Where Angel Olsen’s 2014 breakthrough Burn Your Fire For No Witness flickered with lo-fi fervor, her latest, My Woman, oozes unhurried glamour and moments of sweeping grandeur. Olsen shifts between genres with graceful precision, breaking down the limiting (and, sometimes, sexist) critiques that have dogged her career, often identified primarily by her connection to male musicians like Bonnie “Prince” Billy. On My Woman, Olsen asserts her control, proving that she can be whoever she wants to be.
Opener “Intern” finds her in a synthpop echo chamber sleepily crooning, “Doesn’t matter who you are or what you’ve done/ Still gotta wake up and be someone.” It’s the record’s slow awakening, as her thick, rich timbre spreads over the chrome synthscapes like molasses. The guitar on “Never Be Mine” sounds like Olsen’s playing Golden Gate Park during the Summer of Love, tenderly trying to stitch a disintegrating romance back together. “I would watch you fold my heart away/ I would watch you look right through me/ Right through every word that I say,” she sings.
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Things take a turn on the engine-revving “Shut Up Kiss Me” — Olsen’s exaggerated bravado is impossible to ignore as she crosses her arms and stubbornly asserts, “I ain’t hanging up this time/ I ain’t giving up tonight.” She commandingly shakes the bullshit out of the present situation like loose change, with harsh rushes of twangy guitar backing her up like a finger-wagging posse. Olsen’s timbre quivers with the operatic melodrama of Roy Orbison as she sings, “We could still be having some sweet memories/ This heart still beats for you why can’t you see,” before cutting through the mock sappiness with the three immediate demands to “shut up kiss me hold me tight.”
“Give It Up” rides this energy into an open-armed, climactic profession of love, the vulnerable admission that “I’d give it all up for you.” The following track, “Not Gonna Kill You”, concludes the record’s A-side and is perhaps its most lyrically vivid track. Here Olsen’s nasally register sounds cautious and overwrought, like she’s holding a match that’s burning too close to her fingers, as she describes an ideal love — one that “never seems to curse or to confine/ Will be forever/ Never lost or too defined.” The tension builds like rising water behind a levy, eventually unleashing Grace Slick-esque howls as Olsen pleads the object of her affection to “let the light shine in” before she serves a stinging dismissal: “May the best of you win.”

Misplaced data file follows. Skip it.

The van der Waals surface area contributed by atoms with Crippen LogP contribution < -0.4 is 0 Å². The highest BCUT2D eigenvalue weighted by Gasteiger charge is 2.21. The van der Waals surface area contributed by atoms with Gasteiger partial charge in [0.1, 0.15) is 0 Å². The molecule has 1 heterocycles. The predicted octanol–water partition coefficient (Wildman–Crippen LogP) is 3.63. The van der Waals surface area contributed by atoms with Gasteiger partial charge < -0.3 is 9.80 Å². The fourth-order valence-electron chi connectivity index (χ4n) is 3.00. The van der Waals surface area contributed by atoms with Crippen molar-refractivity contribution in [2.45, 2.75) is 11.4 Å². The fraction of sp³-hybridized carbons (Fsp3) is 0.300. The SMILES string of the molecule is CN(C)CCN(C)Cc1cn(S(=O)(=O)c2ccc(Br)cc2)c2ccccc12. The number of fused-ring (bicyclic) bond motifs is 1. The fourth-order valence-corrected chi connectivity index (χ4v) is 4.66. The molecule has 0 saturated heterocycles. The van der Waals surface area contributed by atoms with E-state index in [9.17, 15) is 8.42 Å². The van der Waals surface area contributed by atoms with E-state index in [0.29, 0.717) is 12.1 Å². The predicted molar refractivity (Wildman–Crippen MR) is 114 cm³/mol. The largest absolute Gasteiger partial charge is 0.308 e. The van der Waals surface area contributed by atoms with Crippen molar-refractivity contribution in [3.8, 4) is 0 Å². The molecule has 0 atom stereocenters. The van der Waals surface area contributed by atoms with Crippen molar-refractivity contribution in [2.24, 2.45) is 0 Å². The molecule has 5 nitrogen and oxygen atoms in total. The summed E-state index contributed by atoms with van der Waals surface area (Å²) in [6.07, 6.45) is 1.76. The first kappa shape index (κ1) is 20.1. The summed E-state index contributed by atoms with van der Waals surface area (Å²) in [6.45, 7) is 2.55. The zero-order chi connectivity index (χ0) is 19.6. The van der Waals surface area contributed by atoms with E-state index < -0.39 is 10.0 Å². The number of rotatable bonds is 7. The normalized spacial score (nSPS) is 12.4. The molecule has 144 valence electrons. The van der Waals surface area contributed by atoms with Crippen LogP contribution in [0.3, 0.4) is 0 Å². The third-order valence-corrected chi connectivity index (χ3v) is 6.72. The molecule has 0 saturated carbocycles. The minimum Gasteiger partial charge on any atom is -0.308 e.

The record’s B-side is languidly sprawling in comparison. On the ballad “Heart Shaped Face”, Olsen listlessly executes a relationship’s post-mortem over bumbling bass lines and bloated riffs, wondering if her former romantic partner loved her or simply the comfort she provided. She eventually concedes that “heartache ends and begins again” — like everything else, love withers and is reborn in new heart-shaped faces.
The record’s final four songs pare down instrumentally, with minimalist percussion and guitar riffs accentuating Olsen’s more introspective moments. “Sister” is nearly eight minutes long, a bout of nostalgia that swells to a shimmering Fleetwood Mac-style crescendo as she cries, “All of my life I thought had changed.” Olsen continues this retrospective trajectory on “Those Were the Days”, a lounge reverie for times when there was “nothing to lose and nothing to find.” Elsewhere, “Pops” unfolds against a singular piano melody, as she instructs the listener to “take my heart and put it up on your sleeve/ Tear it up so they can all sing along.”
Since releasing Burn Your Fire, Olsen has been plagued by the leathered critique that her music sounds like it’s coming from a “girl” who’s either trapped or lost in some folksy rabbit hole — a trope that is implausible in the wake of My Woman. “I dare you to understand/ What makes me a woman,” she challenges on “Woman”, pushing the end of each line skyward like she’s hitting the high striker at the county fair. Although her bio insists that the narratives within the record aren’t intended to comment on gender roles, My Woman strikes down the notion that either Olsen’s artistry or her womanhood can be limited.
Essential Tracks: “Shut Up Kiss Me”, “Give It Up”, and “Woman”